From a young age, most people are told to follow their passions when choosing a career.
Though the realities of finances, talent, and other factors may push people in different directions over time, at a school like Penn, a good number of students are still willing to take the necessary risks to chase after their dream jobs.
Most students who are deeply passionate about social justice believe they will work in the nonprofit field throughout their time at Penn and beyond. But reality seems to strike hard when students begin looking for summer internships—a pattern emerges: unpaid work, long hours, or a minimum wage salary in a city like New York with exorbitant living costs.
For students working in nonprofit or social justice spaces, unpaid internships and work remain the norm, even as more criticism is leveled at them across the board. People still sign up for these positions in droves, because they want exposure, the nonprofit’s mission fulfills an important community need, or it advocates for a necessary global cause. With this, the term 'passion exploitation' has been utilized to describe the way social justice organizations pull dedicated workers in and exploit their labor under the repeated rhetoric of “working for a good cause.” Though many employees know that their efforts would be properly compensated elsewhere, they stay because they love the mission.
For example, the United Nations offers only unpaid internships, instead promising interns that they “will be exposed to high–profile conferences, participate in meetings, and contribute to analytical work as well as organizational policy of the United Nations.” In February 2017, about 200 UN interns from New York to Geneva protested the UN’s reliance on unpaid labor, highlighting the fact that it reduced diversity within the organization and actively conflicted with the UN’s outward–facing mission of social equality.
Shady nonprofit organizations have been parodied on TV and social media, with TikTok creator Nicole Daniels’ (@nicoleolived) “POV: Your Nonprofit Boss” series racking up thousands of views. Her videos comedically highlight the impossibility of asking your nonprofit boss for a raise, or the frequent “promotions” that just mean more work without a pay raise.
Similarly, on the HBO show Insecure, the main character Issa Dee (played by Issa Rae) spends the first three and a half seasons working for “We Got Y’all,” a community nonprofit focused on improving Black children’s access to afterschool programming. Ironically, Issa is the only Black person on the entire team, is extremely underpaid, and is overworked, something that the show frequently highlights for comedic purposes.
Much of the discourse around passion exploitation centers around pay—while nonprofit CEOs can make upward of $120,000 a year, many employees have to rely on public benefits to get by. As noted by the UN student protestors, passion exploitation is particularly harmful to low– or middle–income individuals, who can’t afford to live with little pay in expensive areas. A 2013 report by the Urban Institute found that, when faced with financial hardship, “most nonprofits choose to cut salaries, benefits, and other costs long before scaling back their operations.”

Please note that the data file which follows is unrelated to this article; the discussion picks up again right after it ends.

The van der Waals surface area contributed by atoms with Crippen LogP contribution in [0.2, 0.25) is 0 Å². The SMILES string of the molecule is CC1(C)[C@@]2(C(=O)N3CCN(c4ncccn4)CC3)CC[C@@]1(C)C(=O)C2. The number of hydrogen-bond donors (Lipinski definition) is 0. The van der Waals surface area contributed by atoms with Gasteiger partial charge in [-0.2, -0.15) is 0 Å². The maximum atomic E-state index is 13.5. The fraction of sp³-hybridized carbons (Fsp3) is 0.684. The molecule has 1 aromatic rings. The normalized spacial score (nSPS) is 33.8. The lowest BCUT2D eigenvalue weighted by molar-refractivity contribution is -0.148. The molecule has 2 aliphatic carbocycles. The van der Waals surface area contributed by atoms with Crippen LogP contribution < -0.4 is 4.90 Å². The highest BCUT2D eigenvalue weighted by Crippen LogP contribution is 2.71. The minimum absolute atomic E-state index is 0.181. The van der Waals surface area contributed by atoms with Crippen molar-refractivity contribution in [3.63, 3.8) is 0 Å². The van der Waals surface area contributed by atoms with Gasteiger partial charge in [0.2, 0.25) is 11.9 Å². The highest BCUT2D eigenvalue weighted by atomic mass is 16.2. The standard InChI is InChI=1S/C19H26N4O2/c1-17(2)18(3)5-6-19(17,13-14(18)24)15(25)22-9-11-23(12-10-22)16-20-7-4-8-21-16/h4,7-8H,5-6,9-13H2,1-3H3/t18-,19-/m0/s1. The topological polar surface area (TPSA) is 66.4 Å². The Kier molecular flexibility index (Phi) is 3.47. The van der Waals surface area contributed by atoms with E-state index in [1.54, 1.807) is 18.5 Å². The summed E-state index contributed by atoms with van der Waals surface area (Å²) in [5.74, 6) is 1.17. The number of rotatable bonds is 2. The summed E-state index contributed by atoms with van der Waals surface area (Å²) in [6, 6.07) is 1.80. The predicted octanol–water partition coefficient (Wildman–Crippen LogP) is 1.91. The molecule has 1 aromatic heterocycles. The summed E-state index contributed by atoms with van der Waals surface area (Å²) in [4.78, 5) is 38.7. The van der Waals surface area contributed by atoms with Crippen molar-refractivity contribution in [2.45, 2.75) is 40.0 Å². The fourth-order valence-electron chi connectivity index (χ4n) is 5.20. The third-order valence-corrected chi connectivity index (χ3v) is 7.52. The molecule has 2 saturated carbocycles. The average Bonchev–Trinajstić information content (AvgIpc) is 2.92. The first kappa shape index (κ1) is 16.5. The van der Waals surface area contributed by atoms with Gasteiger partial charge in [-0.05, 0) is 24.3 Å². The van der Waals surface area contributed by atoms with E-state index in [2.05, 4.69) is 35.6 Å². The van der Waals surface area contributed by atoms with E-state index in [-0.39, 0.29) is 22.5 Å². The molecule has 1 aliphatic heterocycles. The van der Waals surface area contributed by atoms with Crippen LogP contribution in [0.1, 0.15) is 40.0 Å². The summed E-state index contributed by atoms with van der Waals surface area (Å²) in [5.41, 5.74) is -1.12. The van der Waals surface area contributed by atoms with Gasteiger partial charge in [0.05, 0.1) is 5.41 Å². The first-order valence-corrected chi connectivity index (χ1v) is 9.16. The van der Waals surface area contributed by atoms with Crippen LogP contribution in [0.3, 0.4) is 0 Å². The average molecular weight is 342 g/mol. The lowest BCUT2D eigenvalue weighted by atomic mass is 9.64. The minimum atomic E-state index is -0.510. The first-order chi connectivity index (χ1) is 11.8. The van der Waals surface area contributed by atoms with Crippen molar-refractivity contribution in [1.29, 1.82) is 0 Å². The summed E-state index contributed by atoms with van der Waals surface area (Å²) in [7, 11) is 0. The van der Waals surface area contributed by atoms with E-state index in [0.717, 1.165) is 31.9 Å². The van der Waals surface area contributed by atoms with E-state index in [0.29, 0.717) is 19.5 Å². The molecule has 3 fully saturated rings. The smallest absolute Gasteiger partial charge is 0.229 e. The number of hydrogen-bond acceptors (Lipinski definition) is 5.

In a viral October tweet, unhoused rights organizer @ahouse4all wrote, “My advice to young college kids aspiring to work at nonprofits: Don't. Go work for a soulless corporation that pays you in real money and has a decent work life balance and volunteer with a mutual aid org on your own time. These nonprofits are good person soul sucking vampires.” Their comments filled up with others sharing their poor salaries and equally poor treatment while working in the nonprofit sector.
This is not to say that all nonprofit work is exploitative—so many of these positions and organizations fulfill their social mission while still offering interns and employees decent pay and a solid work–life balance. Many employees have great experiences working at student–led nonprofit organizations part–time, even unpaid ones.
However, students should be aware of exploitative organizational practices. Most importantly, they should be aware that you can still be passionate about social justice work and find a job—whether corporate or nonprofit—that values your labor. Passion exploitation isn’t limited to nonprofit organizations: it’s also the newspapers that hire young, unpaid staff writers, or the artists expected to sell free designs to “get their name out there.”
At the end of the day, when looking towards your future career in social justice, know that the promise of experience doesn’t equate to compensation. And, as @house4all points out, many corporate jobs offer the flexibility for workers to also spend time organizing and giving back to their communities. There needs to be a balance between passion and realism—and never let your passions drive you to devalue your time and energy.